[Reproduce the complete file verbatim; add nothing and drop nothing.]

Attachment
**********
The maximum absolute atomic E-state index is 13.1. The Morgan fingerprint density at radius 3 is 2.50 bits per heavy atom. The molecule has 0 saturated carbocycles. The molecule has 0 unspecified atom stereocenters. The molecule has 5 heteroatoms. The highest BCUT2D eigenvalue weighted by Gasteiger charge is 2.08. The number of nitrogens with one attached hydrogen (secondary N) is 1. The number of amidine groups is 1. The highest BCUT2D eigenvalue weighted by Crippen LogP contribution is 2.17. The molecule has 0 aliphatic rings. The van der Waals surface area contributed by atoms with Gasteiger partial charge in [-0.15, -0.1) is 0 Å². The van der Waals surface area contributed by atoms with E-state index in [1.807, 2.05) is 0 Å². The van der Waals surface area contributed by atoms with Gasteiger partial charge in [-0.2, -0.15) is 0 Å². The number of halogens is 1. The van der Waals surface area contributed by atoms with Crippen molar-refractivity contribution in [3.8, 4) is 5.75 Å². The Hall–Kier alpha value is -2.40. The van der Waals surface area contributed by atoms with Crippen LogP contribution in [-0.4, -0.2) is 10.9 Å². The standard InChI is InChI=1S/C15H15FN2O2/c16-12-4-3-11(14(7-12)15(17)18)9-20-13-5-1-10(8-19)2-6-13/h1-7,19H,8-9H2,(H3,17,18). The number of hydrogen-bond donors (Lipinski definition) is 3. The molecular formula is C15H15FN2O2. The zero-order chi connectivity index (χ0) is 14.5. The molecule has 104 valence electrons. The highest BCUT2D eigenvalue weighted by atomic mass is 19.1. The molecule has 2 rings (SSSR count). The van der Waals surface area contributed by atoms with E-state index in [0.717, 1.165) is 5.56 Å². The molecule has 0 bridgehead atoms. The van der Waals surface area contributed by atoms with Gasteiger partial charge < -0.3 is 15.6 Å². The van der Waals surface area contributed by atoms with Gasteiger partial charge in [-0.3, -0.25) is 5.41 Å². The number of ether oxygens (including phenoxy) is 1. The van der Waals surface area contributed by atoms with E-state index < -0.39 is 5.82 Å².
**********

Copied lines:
The maximum absolute atomic E-state index is 13.1. The Morgan fingerprint density at radius 3 is 2.50 bits per heavy atom. The molecule has 0 saturated carbocycles. The molecule has 0 unspecified atom stereocenters. The molecule has 5 heteroatoms. The highest BCUT2D eigenvalue weighted by Gasteiger charge is 2.08. The number of nitrogens with one attached hydrogen (secondary N) is 1. The number of amidine groups is 1. The highest BCUT2D eigenvalue weighted by Crippen LogP contribution is 2.17. The molecule has 0 aliphatic rings. The van der Waals surface area contributed by atoms with Gasteiger partial charge in [-0.15, -0.1) is 0 Å². The van der Waals surface area contributed by atoms with E-state index in [1.807, 2.05) is 0 Å². The van der Waals surface area contributed by atoms with Gasteiger partial charge in [-0.2, -0.15) is 0 Å². The number of halogens is 1. The van der Waals surface area contributed by atoms with Crippen molar-refractivity contribution in [3.8, 4) is 5.75 Å². The Hall–Kier alpha value is -2.40. The van der Waals surface area contributed by atoms with Crippen LogP contribution in [-0.4, -0.2) is 10.9 Å². The standard InChI is InChI=1S/C15H15FN2O2/c16-12-4-3-11(14(7-12)15(17)18)9-20-13-5-1-10(8-19)2-6-13/h1-7,19H,8-9H2,(H3,17,18). The number of hydrogen-bond donors (Lipinski definition) is 3. The molecular formula is C15H15FN2O2. The zero-order chi connectivity index (χ0) is 14.5. The molecule has 104 valence electrons. The highest BCUT2D eigenvalue weighted by atomic mass is 19.1. The molecule has 2 rings (SSSR count). The van der Waals surface area contributed by atoms with E-state index in [0.717, 1.165) is 5.56 Å². The molecule has 0 bridgehead atoms. The van der Waals surface area contributed by atoms with Gasteiger partial charge < -0.3 is 15.6 Å². The van der Waals surface area contributed by atoms with Gasteiger partial charge in [-0.3, -0.25) is 5.41 Å². The number of ether oxygens (including phenoxy) is 1. The van der Waals surface area contributed by atoms with E-state index < -0.39 is 5.82 Å².